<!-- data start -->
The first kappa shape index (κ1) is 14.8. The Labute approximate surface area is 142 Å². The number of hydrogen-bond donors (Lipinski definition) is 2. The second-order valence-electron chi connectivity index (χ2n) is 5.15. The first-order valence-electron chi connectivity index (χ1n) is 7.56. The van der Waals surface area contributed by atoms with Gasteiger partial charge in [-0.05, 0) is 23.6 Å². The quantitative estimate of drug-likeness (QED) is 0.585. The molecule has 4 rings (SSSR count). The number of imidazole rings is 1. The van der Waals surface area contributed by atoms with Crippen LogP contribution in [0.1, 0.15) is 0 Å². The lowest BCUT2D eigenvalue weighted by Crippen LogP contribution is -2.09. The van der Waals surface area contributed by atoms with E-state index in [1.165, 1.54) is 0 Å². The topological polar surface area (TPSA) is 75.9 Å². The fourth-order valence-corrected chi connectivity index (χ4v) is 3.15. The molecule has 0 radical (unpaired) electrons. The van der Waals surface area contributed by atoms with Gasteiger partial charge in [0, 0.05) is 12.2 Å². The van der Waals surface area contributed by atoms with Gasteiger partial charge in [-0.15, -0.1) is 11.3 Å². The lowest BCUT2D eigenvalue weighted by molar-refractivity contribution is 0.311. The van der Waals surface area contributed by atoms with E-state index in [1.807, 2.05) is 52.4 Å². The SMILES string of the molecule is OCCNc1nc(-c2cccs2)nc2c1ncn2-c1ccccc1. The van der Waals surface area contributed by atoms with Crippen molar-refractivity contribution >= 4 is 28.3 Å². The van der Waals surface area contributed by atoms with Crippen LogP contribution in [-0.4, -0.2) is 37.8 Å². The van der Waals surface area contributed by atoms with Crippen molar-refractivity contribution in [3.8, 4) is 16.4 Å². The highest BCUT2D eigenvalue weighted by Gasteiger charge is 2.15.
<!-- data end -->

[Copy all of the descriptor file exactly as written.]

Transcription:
The first kappa shape index (κ1) is 14.8. The Labute approximate surface area is 142 Å². The number of hydrogen-bond donors (Lipinski definition) is 2. The second-order valence-electron chi connectivity index (χ2n) is 5.15. The first-order valence-electron chi connectivity index (χ1n) is 7.56. The van der Waals surface area contributed by atoms with Gasteiger partial charge in [-0.05, 0) is 23.6 Å². The quantitative estimate of drug-likeness (QED) is 0.585. The molecule has 4 rings (SSSR count). The number of imidazole rings is 1. The van der Waals surface area contributed by atoms with Crippen LogP contribution in [0.1, 0.15) is 0 Å². The lowest BCUT2D eigenvalue weighted by Crippen LogP contribution is -2.09. The van der Waals surface area contributed by atoms with E-state index in [1.165, 1.54) is 0 Å². The topological polar surface area (TPSA) is 75.9 Å². The fourth-order valence-corrected chi connectivity index (χ4v) is 3.15. The molecule has 0 radical (unpaired) electrons. The van der Waals surface area contributed by atoms with Gasteiger partial charge in [0, 0.05) is 12.2 Å². The van der Waals surface area contributed by atoms with Gasteiger partial charge in [-0.15, -0.1) is 11.3 Å². The lowest BCUT2D eigenvalue weighted by molar-refractivity contribution is 0.311. The van der Waals surface area contributed by atoms with E-state index in [1.807, 2.05) is 52.4 Å². The SMILES string of the molecule is OCCNc1nc(-c2cccs2)nc2c1ncn2-c1ccccc1. The van der Waals surface area contributed by atoms with Crippen molar-refractivity contribution >= 4 is 28.3 Å². The van der Waals surface area contributed by atoms with Crippen LogP contribution in [-0.4, -0.2) is 37.8 Å². The van der Waals surface area contributed by atoms with Crippen molar-refractivity contribution in [3.8, 4) is 16.4 Å². The highest BCUT2D eigenvalue weighted by Gasteiger charge is 2.15.